Here you see the finished Epiphone L5CES Custom in what I call it's 2nd incarntaion. The following photos shows the process of modding and testing etc.
I started out with a 1997 stock Epiphone Emperor Regent, that I bought on eBay from a guy in Texas.
First I mounted the Bigsby vibrato tailpiece and fixed a Schaller adjustable roller bridge with two screws.
I finally got two "Alnico V" or "Staple" pickups from the Seymour Duncan custom shop and the long wait was over
A close up of the neck Seymour Duncan "Staple" / "Alnico V" pick-up with the "Dog Ear" plastic cover removed.
Another close up of the neck Seymour Duncan "Staple" / "Alnico V" pick-up with the "Dog Ear" plastic cover removed. There is a dramatic difference in height between the neck (highest) and the bridge pick-up.
I put tape on the front to have something to draw on and to protect the surface/wood.
I had my laptop next to me with a page on Scotty Moore's website for guidance when I placed the pick-ups.
Here you can see the stick of wood I used for a soundpost.
Here you can see where I ended up placing the soundpost. I didn't use any glue.
Some serious soldering going on...
The first wiring I did after a blueprint from Seymour Duncan.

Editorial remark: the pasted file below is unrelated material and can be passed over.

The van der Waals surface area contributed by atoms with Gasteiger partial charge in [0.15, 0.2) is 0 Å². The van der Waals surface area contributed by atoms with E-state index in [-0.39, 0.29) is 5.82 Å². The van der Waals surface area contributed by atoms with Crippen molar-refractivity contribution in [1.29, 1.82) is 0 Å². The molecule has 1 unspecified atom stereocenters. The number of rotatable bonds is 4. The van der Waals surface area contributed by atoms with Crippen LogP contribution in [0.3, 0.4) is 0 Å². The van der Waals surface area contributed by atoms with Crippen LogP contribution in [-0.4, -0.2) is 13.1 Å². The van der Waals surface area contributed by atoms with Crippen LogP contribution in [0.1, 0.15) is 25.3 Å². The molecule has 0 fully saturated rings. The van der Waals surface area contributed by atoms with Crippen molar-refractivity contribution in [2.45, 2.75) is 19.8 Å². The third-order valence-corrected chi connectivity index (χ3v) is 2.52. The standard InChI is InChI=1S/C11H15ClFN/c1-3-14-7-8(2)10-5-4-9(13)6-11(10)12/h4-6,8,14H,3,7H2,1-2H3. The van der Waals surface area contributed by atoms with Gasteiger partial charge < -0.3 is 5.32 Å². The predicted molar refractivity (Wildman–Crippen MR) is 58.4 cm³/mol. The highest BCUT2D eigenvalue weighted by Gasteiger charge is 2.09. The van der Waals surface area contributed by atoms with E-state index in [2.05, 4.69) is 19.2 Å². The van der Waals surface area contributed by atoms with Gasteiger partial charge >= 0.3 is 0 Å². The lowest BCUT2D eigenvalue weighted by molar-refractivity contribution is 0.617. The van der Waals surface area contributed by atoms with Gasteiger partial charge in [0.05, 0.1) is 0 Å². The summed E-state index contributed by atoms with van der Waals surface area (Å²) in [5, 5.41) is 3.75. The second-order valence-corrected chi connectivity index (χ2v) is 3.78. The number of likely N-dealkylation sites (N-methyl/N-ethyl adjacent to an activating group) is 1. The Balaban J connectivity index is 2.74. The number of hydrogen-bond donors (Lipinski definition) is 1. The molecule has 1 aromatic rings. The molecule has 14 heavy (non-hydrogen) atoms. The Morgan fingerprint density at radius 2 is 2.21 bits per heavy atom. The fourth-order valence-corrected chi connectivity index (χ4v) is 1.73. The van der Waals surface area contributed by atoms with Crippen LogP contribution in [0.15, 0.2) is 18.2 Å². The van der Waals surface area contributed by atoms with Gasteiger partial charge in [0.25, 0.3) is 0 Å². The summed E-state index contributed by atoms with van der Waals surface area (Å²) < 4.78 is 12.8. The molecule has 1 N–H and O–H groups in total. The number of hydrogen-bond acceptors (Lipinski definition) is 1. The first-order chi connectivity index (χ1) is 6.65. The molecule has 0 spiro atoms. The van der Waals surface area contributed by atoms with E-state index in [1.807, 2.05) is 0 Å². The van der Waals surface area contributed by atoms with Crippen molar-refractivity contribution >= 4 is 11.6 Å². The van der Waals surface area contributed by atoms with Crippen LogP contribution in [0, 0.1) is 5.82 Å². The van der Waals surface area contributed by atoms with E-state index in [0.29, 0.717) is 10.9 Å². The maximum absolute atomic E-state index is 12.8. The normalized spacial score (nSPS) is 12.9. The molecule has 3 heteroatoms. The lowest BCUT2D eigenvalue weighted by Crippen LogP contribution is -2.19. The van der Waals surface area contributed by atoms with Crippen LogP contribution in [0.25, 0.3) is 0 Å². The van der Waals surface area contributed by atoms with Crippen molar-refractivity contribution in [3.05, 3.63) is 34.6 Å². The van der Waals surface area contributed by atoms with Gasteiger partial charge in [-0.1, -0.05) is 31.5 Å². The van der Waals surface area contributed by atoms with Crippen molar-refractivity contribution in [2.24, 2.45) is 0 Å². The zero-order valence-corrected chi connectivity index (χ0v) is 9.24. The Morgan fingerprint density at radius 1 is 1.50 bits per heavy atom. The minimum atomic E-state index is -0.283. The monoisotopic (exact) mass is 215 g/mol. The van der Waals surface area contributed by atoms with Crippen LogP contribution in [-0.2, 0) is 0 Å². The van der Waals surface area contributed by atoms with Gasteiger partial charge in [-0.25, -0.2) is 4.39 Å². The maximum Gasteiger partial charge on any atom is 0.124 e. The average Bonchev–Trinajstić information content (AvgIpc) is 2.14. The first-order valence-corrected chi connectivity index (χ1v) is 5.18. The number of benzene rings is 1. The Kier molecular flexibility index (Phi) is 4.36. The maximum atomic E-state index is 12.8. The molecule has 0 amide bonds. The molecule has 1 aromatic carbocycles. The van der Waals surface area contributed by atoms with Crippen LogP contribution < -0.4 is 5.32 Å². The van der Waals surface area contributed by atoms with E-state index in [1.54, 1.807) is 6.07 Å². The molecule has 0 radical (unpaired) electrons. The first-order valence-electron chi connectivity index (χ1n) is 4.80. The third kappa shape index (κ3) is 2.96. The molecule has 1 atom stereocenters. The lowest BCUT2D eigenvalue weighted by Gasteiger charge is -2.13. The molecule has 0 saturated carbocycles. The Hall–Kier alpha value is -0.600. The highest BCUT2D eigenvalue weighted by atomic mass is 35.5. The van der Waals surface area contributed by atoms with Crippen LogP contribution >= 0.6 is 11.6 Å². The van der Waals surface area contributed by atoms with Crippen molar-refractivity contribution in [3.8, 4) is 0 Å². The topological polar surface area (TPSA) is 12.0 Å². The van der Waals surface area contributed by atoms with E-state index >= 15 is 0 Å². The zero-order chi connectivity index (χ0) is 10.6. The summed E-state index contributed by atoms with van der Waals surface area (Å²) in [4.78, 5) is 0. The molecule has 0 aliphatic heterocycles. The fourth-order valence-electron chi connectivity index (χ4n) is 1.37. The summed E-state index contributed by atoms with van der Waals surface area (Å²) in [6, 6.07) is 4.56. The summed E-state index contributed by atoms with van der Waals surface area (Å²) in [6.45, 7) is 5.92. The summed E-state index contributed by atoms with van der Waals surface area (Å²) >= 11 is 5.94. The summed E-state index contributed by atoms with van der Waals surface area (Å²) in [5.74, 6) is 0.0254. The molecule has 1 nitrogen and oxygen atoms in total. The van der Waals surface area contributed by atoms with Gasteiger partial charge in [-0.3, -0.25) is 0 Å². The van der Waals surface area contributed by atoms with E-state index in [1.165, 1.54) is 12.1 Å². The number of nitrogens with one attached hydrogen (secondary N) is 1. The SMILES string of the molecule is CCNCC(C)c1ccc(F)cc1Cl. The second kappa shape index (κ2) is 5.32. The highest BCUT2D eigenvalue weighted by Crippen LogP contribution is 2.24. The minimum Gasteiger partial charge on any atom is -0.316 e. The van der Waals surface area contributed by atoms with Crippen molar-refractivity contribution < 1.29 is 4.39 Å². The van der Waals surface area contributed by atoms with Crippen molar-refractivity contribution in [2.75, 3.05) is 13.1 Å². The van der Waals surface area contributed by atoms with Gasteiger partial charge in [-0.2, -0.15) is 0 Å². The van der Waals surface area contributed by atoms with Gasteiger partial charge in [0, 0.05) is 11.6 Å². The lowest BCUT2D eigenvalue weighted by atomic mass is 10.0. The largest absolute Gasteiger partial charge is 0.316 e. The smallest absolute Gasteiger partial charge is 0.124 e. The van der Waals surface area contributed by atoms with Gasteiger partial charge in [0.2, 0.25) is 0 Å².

This is how I wired the Epi. the first time around. I used 500k pots
Here you see my new Epiphone L5CES Custom next to my "old" Epiphone Emperor Regent Custom. They're both from 1997 as I don't like the f-holes on the current models. CES stands for "Cutaway Electric Spanish".
My Epiphone L5CES Custom in its first incarnation.
The following images are of the Epiphone L5CES in it's 2nd and possibly last incarnation.
This is how I did the wiring (Apart from the "Volume mod"). Drawing from docstock
Here are some more details of how I did the wiring. Peter Dijkema (Who is also building a custom '54 L5CES) helped dig out the relevant photos. After recording and testing with the guitar in its 1st incarnation, I choose to use 2 x B250k (linear) for the tone pots with 0.022uF/400 volts caps and a A250k (log) for the bridge pickup and a A500k (log) for the neck pickup + a A250k (The Ntune) for master volume. I'm VERY happy with the way it sounds, and finally I have some tone pots that make musical sense.
I got two set of spacers from Allparts so the I could get two
high ones. The Alnico V bridge and neck pickup are already made in different heights so further difference in height is not necessary. I also got the 250k verision of the N-tune
tuner (Meant to be built into the guitar as a mastervolume replacement - also available as pickup switch).
Here you see the Alnico V pickup at the bridge with the rather big spacer.
Here is the neck Alnico V pickup with the same size spacer. Notice that the pickup itself is considerably lower than the bridge pickup.
Here you can see where I placed the battery for the onboard tuner from N-Tune
This is what the N-tune tuner looks like installed with the black ring (You have the choice of five rings in different relevant colors).
This is what it looks like when you tune a string. Just pull up the volume knop and tune your guitar while the output is silenced. Clever little gizmo :-)
I like those art-deco knobs!
My new preferred "weapon of choice" the Epiphone L5CES Custom :-)